White House Announces Social Media Summit
By: Nicole Schuman
June 27, 2019
Social media companies seem to be spending a lot of time in Washington, D.C. these days. Google, Twitter and Facebook executives took the stand before the Homeland Security Committee this past week, and visited Congress numerous times over the past year.
Today the White House extended another D.C. invitation to the digital world, announcing a social media summit to be held July 11, allowing for a “robust conversation” about the state of online platforms.
“This event will bring together digital leaders for a robust conversation on the opportunities and challenges of today’s online environment,” Judd Deere, a White House spokesperson, told CNBC.
The details of the summit and invitees currently remain unknown, and it comes at a curiously volatile time between the White House and social media companies. President Trump completed an interview with Fox Business Network a day prior to the summit announcement, criticizing platforms such as Twitter for censoring conservatives and making it “difficult for people to follow him.”
CNBC reported that Twitter made a statement reiterating “its focus is on improving the health of its platform — including the removal of fake accounts to prevent malicious activity — and that many prominent figures have seen follower counts drop as a result.”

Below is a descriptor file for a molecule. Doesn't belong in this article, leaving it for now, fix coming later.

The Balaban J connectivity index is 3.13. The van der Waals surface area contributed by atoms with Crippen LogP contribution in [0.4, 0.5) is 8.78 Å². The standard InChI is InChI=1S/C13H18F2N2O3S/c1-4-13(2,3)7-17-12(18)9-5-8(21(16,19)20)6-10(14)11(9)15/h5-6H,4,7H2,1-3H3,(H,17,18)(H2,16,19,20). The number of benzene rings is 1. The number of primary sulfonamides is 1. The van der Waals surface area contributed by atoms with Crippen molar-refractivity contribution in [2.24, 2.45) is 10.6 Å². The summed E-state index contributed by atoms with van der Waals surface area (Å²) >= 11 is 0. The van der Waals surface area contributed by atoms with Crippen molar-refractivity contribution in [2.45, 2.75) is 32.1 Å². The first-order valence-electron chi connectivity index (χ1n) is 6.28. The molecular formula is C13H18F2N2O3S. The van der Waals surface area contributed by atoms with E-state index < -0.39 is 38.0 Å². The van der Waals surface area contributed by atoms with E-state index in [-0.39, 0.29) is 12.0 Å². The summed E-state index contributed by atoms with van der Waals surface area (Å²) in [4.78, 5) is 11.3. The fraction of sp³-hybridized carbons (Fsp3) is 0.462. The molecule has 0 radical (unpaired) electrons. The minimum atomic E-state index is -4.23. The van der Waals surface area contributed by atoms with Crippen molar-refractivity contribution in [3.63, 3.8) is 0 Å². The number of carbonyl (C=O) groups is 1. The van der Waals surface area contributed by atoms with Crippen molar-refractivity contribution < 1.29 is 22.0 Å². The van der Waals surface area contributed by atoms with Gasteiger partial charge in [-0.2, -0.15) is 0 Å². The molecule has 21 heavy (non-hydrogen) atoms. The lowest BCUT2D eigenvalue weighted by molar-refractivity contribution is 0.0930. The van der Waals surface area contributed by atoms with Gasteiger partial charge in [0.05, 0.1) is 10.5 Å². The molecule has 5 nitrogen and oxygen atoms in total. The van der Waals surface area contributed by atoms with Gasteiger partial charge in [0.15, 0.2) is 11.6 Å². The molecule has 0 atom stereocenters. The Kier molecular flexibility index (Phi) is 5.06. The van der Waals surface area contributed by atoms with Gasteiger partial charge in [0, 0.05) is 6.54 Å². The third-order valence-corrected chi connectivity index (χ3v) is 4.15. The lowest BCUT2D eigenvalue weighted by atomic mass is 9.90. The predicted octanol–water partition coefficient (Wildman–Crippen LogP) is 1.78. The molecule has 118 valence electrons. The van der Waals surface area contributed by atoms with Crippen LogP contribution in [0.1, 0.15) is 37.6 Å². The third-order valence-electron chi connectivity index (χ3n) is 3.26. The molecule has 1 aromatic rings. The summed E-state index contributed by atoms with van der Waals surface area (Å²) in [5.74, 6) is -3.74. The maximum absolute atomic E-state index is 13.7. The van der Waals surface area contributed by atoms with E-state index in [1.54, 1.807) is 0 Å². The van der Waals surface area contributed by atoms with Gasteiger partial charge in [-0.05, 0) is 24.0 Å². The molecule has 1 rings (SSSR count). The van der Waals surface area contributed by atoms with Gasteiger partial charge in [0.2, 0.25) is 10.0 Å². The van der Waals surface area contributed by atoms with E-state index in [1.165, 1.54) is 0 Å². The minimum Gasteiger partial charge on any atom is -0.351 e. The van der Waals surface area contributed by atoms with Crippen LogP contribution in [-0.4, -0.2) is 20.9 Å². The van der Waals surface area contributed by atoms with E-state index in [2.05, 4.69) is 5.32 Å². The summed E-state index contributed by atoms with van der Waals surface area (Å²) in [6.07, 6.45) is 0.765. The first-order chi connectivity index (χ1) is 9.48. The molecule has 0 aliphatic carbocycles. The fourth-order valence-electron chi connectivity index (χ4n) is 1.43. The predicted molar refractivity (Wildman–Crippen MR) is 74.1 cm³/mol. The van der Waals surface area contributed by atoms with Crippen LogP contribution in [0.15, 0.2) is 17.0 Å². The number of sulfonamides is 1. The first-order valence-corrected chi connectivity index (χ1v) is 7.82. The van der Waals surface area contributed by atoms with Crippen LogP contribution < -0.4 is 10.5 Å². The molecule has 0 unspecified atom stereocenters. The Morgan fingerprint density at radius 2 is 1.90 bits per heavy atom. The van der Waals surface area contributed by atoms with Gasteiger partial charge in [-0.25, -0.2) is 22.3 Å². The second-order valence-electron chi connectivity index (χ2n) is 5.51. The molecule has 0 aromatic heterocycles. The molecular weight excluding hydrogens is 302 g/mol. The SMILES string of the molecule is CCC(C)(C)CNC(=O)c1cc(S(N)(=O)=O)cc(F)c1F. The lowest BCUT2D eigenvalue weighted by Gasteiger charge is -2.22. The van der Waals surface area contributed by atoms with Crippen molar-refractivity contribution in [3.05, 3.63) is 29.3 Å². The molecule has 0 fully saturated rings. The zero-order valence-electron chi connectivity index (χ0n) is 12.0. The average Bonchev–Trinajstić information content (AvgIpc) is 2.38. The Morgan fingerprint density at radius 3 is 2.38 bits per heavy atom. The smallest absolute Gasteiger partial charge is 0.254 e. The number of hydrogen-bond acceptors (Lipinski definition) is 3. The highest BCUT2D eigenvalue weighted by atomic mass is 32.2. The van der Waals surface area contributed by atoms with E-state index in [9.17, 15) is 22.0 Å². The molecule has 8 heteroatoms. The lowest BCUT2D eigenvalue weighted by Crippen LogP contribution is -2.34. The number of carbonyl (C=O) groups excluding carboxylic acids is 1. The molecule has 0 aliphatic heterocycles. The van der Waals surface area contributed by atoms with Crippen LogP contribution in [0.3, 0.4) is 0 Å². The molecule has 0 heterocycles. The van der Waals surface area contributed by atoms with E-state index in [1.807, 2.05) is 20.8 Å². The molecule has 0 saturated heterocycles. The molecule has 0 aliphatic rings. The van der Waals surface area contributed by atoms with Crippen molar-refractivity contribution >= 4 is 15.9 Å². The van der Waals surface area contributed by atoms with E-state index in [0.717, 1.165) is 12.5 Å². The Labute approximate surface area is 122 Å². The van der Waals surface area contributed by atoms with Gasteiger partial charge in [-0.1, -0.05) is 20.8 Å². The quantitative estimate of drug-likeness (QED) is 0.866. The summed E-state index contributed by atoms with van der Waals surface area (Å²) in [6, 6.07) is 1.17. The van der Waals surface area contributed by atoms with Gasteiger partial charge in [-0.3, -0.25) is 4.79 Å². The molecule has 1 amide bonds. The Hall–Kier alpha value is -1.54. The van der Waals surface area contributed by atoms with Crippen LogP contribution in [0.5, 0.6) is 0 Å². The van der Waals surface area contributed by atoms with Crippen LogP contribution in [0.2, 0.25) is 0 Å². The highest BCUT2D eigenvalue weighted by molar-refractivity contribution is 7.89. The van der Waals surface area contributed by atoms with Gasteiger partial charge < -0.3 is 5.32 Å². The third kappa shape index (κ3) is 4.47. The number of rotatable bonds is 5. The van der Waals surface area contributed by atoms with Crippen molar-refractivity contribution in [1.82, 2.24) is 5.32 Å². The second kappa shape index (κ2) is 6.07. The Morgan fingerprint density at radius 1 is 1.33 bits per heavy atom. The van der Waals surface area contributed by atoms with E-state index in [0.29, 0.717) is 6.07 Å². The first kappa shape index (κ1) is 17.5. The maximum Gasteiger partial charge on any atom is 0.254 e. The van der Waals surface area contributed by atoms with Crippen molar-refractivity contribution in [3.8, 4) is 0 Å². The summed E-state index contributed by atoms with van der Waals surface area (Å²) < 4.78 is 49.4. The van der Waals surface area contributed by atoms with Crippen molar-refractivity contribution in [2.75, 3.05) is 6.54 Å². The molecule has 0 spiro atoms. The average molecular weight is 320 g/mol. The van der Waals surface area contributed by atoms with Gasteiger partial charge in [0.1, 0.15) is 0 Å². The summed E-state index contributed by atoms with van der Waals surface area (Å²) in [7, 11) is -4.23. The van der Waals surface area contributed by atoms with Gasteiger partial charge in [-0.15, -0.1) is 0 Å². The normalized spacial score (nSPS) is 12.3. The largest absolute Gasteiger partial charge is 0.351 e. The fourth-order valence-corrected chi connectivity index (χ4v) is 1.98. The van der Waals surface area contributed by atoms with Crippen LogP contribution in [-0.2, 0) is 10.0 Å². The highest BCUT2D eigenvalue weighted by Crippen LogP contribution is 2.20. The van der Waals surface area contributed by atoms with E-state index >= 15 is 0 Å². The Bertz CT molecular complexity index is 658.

The rollercoaster relationship between Trump and the tech giants shows no signs of slowing down with his latest complaints, but a summit may be just what both parties need to explain each side’s point of view and provide transparency on the services. The White House can learn the goals and best practices of each company, while opening a dialogue on the timely issues each party needs to tackle.
It’s not the first time this year that the White House invited Google or Twitter to meet with the president. Politico reported “both Google CEO Sundar Pichai and Twitter CEO Jack Dorsey have held individual meetings with Trump at the White House this year. After each, the president tweeted that the meeting had gone well. He and Pichai “discussed political fairness and various things that @Google can do for our Country,” while the Dorsey meeting saw “[l]ots of subjects discussed regarding their platform, and the world of social media in general,” he said.
Still, the issue of bias continues to fester at the White House, as well as first amendment rights and disinformation for Congress. In May, the White House launched an online form to report violations of user policies for freedom of speech stating: “too many Americans have seen their accounts suspended, banned, or fraudulently reported.” The form has since been discontinued.
If anything, the summit provides an open airing of grievances from both parties, and an opportunity to support and institute digital literacy practices. From common decency when engaging in an online conversation, to determining what is real versus doctored, this is a crucial point in the history of social media for both sides to get it right.